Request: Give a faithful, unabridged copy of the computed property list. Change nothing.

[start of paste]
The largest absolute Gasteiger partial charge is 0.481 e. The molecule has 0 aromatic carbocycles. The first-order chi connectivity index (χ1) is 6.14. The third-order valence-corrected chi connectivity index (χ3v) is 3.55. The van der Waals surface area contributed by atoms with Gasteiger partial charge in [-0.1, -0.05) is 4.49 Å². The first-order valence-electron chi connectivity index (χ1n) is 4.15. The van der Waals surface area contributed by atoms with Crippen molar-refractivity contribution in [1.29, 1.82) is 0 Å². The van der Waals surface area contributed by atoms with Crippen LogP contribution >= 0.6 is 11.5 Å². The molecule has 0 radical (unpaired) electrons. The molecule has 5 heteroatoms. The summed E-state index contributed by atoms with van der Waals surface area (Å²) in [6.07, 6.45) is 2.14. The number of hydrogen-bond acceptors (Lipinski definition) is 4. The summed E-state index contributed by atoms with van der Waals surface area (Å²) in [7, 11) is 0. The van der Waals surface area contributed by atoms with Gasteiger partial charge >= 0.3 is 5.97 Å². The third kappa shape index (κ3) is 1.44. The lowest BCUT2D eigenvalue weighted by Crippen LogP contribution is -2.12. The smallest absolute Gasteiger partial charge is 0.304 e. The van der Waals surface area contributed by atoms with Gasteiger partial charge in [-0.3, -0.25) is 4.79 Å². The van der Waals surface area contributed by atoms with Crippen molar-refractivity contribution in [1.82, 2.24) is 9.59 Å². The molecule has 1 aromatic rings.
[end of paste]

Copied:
The largest absolute Gasteiger partial charge is 0.481 e. The molecule has 0 aromatic carbocycles. The first-order chi connectivity index (χ1) is 6.14. The third-order valence-corrected chi connectivity index (χ3v) is 3.55. The van der Waals surface area contributed by atoms with Gasteiger partial charge in [-0.1, -0.05) is 4.49 Å². The first-order valence-electron chi connectivity index (χ1n) is 4.15. The van der Waals surface area contributed by atoms with Crippen molar-refractivity contribution in [1.29, 1.82) is 0 Å². The van der Waals surface area contributed by atoms with Crippen LogP contribution >= 0.6 is 11.5 Å². The molecule has 0 radical (unpaired) electrons. The molecule has 5 heteroatoms. The summed E-state index contributed by atoms with van der Waals surface area (Å²) in [6.07, 6.45) is 2.14. The number of hydrogen-bond acceptors (Lipinski definition) is 4. The summed E-state index contributed by atoms with van der Waals surface area (Å²) in [7, 11) is 0. The van der Waals surface area contributed by atoms with Gasteiger partial charge >= 0.3 is 5.97 Å². The third kappa shape index (κ3) is 1.44. The lowest BCUT2D eigenvalue weighted by Crippen LogP contribution is -2.12. The smallest absolute Gasteiger partial charge is 0.304 e. The van der Waals surface area contributed by atoms with Gasteiger partial charge in [-0.3, -0.25) is 4.79 Å². The van der Waals surface area contributed by atoms with Crippen molar-refractivity contribution in [1.82, 2.24) is 9.59 Å². The molecule has 1 aromatic rings.